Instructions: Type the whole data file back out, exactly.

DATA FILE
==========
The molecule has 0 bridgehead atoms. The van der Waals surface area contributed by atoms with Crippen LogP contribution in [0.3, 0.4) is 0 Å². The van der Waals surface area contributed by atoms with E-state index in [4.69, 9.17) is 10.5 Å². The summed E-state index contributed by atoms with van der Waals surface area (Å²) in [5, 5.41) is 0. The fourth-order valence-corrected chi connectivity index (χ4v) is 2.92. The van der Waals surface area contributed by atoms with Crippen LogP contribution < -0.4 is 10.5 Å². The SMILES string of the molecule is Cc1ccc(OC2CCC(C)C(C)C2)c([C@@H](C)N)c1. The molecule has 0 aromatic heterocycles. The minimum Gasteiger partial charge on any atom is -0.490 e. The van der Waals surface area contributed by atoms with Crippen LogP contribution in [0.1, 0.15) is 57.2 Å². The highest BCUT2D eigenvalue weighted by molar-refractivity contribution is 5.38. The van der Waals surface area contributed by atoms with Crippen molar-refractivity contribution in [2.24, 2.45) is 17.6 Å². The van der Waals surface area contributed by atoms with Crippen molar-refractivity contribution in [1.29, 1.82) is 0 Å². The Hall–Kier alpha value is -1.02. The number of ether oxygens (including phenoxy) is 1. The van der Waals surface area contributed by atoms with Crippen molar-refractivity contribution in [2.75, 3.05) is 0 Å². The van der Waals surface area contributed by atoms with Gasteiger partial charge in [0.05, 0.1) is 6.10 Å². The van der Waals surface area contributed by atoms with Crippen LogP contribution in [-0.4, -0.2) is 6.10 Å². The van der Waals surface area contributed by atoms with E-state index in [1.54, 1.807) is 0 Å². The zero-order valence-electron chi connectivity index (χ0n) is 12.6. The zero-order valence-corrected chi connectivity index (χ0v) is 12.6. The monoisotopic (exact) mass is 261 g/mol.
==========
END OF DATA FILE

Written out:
The molecule has 0 bridgehead atoms. The van der Waals surface area contributed by atoms with Crippen LogP contribution in [0.3, 0.4) is 0 Å². The van der Waals surface area contributed by atoms with E-state index in [4.69, 9.17) is 10.5 Å². The summed E-state index contributed by atoms with van der Waals surface area (Å²) in [5, 5.41) is 0. The fourth-order valence-corrected chi connectivity index (χ4v) is 2.92. The van der Waals surface area contributed by atoms with Crippen LogP contribution < -0.4 is 10.5 Å². The SMILES string of the molecule is Cc1ccc(OC2CCC(C)C(C)C2)c([C@@H](C)N)c1. The molecule has 0 aromatic heterocycles. The minimum Gasteiger partial charge on any atom is -0.490 e. The van der Waals surface area contributed by atoms with Crippen LogP contribution in [0.1, 0.15) is 57.2 Å². The highest BCUT2D eigenvalue weighted by molar-refractivity contribution is 5.38. The van der Waals surface area contributed by atoms with Crippen molar-refractivity contribution in [2.24, 2.45) is 17.6 Å². The van der Waals surface area contributed by atoms with Crippen molar-refractivity contribution in [1.29, 1.82) is 0 Å². The Hall–Kier alpha value is -1.02. The number of ether oxygens (including phenoxy) is 1. The van der Waals surface area contributed by atoms with Crippen molar-refractivity contribution in [2.75, 3.05) is 0 Å². The van der Waals surface area contributed by atoms with Gasteiger partial charge in [0.05, 0.1) is 6.10 Å². The van der Waals surface area contributed by atoms with Crippen LogP contribution in [-0.4, -0.2) is 6.10 Å². The van der Waals surface area contributed by atoms with E-state index in [1.54, 1.807) is 0 Å². The zero-order valence-electron chi connectivity index (χ0n) is 12.6. The zero-order valence-corrected chi connectivity index (χ0v) is 12.6. The monoisotopic (exact) mass is 261 g/mol.